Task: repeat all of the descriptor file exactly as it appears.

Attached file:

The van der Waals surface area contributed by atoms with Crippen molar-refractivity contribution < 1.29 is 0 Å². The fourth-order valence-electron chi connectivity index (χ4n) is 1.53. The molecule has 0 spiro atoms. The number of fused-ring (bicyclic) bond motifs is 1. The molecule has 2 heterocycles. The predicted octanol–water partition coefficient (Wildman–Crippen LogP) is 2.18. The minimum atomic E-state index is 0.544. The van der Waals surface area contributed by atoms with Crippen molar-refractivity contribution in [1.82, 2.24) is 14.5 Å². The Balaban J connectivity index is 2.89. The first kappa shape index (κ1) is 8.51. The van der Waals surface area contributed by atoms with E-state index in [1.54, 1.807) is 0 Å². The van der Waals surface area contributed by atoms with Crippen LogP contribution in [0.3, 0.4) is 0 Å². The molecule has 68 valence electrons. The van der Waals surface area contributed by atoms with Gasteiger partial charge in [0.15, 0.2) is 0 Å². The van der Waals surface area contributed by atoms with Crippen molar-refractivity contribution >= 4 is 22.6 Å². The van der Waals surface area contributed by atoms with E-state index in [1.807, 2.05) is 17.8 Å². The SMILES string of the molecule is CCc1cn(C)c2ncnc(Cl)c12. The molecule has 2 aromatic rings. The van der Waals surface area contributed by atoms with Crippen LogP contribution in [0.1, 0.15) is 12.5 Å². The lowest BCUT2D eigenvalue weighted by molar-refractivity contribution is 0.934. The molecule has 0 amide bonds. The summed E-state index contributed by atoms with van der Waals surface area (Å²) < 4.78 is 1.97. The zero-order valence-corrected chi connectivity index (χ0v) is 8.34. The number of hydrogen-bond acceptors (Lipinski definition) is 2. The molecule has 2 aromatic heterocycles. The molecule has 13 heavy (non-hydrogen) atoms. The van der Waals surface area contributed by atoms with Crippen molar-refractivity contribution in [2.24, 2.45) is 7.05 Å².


The van der Waals surface area contributed by atoms with Crippen molar-refractivity contribution < 1.29 is 0 Å². The fourth-order valence-electron chi connectivity index (χ4n) is 1.53. The molecule has 0 spiro atoms. The number of fused-ring (bicyclic) bond motifs is 1. The molecule has 2 heterocycles. The predicted octanol–water partition coefficient (Wildman–Crippen LogP) is 2.18. The minimum atomic E-state index is 0.544. The van der Waals surface area contributed by atoms with Crippen molar-refractivity contribution in [1.82, 2.24) is 14.5 Å². The Balaban J connectivity index is 2.89. The first kappa shape index (κ1) is 8.51. The van der Waals surface area contributed by atoms with E-state index in [1.54, 1.807) is 0 Å². The van der Waals surface area contributed by atoms with Crippen LogP contribution in [0.3, 0.4) is 0 Å². The molecule has 68 valence electrons. The van der Waals surface area contributed by atoms with Gasteiger partial charge in [0.15, 0.2) is 0 Å². The van der Waals surface area contributed by atoms with Crippen molar-refractivity contribution >= 4 is 22.6 Å². The van der Waals surface area contributed by atoms with E-state index in [1.807, 2.05) is 17.8 Å². The SMILES string of the molecule is CCc1cn(C)c2ncnc(Cl)c12. The molecule has 2 aromatic rings. The van der Waals surface area contributed by atoms with Crippen LogP contribution in [0.1, 0.15) is 12.5 Å². The lowest BCUT2D eigenvalue weighted by molar-refractivity contribution is 0.934. The molecule has 0 amide bonds. The summed E-state index contributed by atoms with van der Waals surface area (Å²) < 4.78 is 1.97. The zero-order valence-corrected chi connectivity index (χ0v) is 8.34. The number of hydrogen-bond acceptors (Lipinski definition) is 2. The molecule has 2 aromatic heterocycles. The molecule has 13 heavy (non-hydrogen) atoms. The van der Waals surface area contributed by atoms with Crippen molar-refractivity contribution in [2.24, 2.45) is 7.05 Å².